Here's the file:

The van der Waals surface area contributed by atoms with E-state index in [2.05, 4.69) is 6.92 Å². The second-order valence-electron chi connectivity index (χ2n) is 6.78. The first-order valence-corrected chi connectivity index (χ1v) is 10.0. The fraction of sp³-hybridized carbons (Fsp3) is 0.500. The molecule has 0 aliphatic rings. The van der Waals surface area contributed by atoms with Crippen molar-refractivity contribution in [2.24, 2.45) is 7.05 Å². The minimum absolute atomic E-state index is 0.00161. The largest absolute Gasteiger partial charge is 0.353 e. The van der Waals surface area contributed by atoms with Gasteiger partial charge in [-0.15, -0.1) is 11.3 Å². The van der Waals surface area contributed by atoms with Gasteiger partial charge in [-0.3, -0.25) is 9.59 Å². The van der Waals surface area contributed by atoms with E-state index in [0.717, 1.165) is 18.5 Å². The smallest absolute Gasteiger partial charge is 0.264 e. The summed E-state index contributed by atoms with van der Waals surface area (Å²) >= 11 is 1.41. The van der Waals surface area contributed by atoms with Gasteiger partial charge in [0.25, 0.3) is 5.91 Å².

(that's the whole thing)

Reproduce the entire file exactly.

The van der Waals surface area contributed by atoms with E-state index in [2.05, 4.69) is 6.92 Å². The second-order valence-electron chi connectivity index (χ2n) is 6.78. The first-order valence-corrected chi connectivity index (χ1v) is 10.0. The fraction of sp³-hybridized carbons (Fsp3) is 0.500. The molecule has 0 aliphatic rings. The van der Waals surface area contributed by atoms with Crippen molar-refractivity contribution in [2.24, 2.45) is 7.05 Å². The minimum absolute atomic E-state index is 0.00161. The largest absolute Gasteiger partial charge is 0.353 e. The van der Waals surface area contributed by atoms with Gasteiger partial charge in [-0.15, -0.1) is 11.3 Å². The van der Waals surface area contributed by atoms with Gasteiger partial charge in [-0.3, -0.25) is 9.59 Å². The van der Waals surface area contributed by atoms with E-state index in [0.717, 1.165) is 18.5 Å². The smallest absolute Gasteiger partial charge is 0.264 e. The summed E-state index contributed by atoms with van der Waals surface area (Å²) >= 11 is 1.41. The van der Waals surface area contributed by atoms with Gasteiger partial charge in [0.25, 0.3) is 5.91 Å².